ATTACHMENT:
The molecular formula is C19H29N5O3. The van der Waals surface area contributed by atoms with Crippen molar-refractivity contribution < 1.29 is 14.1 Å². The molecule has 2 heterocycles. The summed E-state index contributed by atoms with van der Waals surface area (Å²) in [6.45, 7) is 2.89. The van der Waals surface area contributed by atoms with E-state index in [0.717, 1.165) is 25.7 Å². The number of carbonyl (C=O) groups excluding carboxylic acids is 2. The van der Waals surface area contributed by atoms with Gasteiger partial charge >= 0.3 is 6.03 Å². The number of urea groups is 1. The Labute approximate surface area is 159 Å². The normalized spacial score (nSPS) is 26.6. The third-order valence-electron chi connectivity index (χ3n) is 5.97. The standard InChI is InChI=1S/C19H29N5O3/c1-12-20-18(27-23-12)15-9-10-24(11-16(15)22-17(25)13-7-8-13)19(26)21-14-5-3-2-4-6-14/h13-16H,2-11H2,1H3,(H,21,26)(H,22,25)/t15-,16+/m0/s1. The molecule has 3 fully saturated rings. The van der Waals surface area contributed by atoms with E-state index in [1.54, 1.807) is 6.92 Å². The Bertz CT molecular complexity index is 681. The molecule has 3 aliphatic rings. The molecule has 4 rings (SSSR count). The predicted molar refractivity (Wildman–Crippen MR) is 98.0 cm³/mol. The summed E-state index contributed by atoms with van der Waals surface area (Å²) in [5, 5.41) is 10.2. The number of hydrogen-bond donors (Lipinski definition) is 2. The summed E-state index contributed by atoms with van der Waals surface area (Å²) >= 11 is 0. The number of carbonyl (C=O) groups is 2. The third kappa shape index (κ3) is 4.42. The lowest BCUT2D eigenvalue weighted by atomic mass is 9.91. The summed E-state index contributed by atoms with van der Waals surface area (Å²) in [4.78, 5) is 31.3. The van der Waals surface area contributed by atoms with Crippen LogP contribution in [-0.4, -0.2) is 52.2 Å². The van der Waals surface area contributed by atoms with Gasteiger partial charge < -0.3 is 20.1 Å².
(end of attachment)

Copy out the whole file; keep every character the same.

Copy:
The molecular formula is C19H29N5O3. The van der Waals surface area contributed by atoms with Crippen molar-refractivity contribution < 1.29 is 14.1 Å². The molecule has 2 heterocycles. The summed E-state index contributed by atoms with van der Waals surface area (Å²) in [6.45, 7) is 2.89. The van der Waals surface area contributed by atoms with E-state index in [0.717, 1.165) is 25.7 Å². The number of carbonyl (C=O) groups excluding carboxylic acids is 2. The van der Waals surface area contributed by atoms with Gasteiger partial charge >= 0.3 is 6.03 Å². The number of urea groups is 1. The Labute approximate surface area is 159 Å². The normalized spacial score (nSPS) is 26.6. The third-order valence-electron chi connectivity index (χ3n) is 5.97. The standard InChI is InChI=1S/C19H29N5O3/c1-12-20-18(27-23-12)15-9-10-24(11-16(15)22-17(25)13-7-8-13)19(26)21-14-5-3-2-4-6-14/h13-16H,2-11H2,1H3,(H,21,26)(H,22,25)/t15-,16+/m0/s1. The molecule has 3 fully saturated rings. The van der Waals surface area contributed by atoms with E-state index in [1.54, 1.807) is 6.92 Å². The Bertz CT molecular complexity index is 681. The molecule has 3 aliphatic rings. The molecule has 4 rings (SSSR count). The predicted molar refractivity (Wildman–Crippen MR) is 98.0 cm³/mol. The summed E-state index contributed by atoms with van der Waals surface area (Å²) in [5, 5.41) is 10.2. The number of hydrogen-bond donors (Lipinski definition) is 2. The summed E-state index contributed by atoms with van der Waals surface area (Å²) >= 11 is 0. The number of carbonyl (C=O) groups is 2. The third kappa shape index (κ3) is 4.42. The lowest BCUT2D eigenvalue weighted by atomic mass is 9.91. The summed E-state index contributed by atoms with van der Waals surface area (Å²) in [4.78, 5) is 31.3. The van der Waals surface area contributed by atoms with Crippen LogP contribution in [-0.4, -0.2) is 52.2 Å². The van der Waals surface area contributed by atoms with Gasteiger partial charge < -0.3 is 20.1 Å².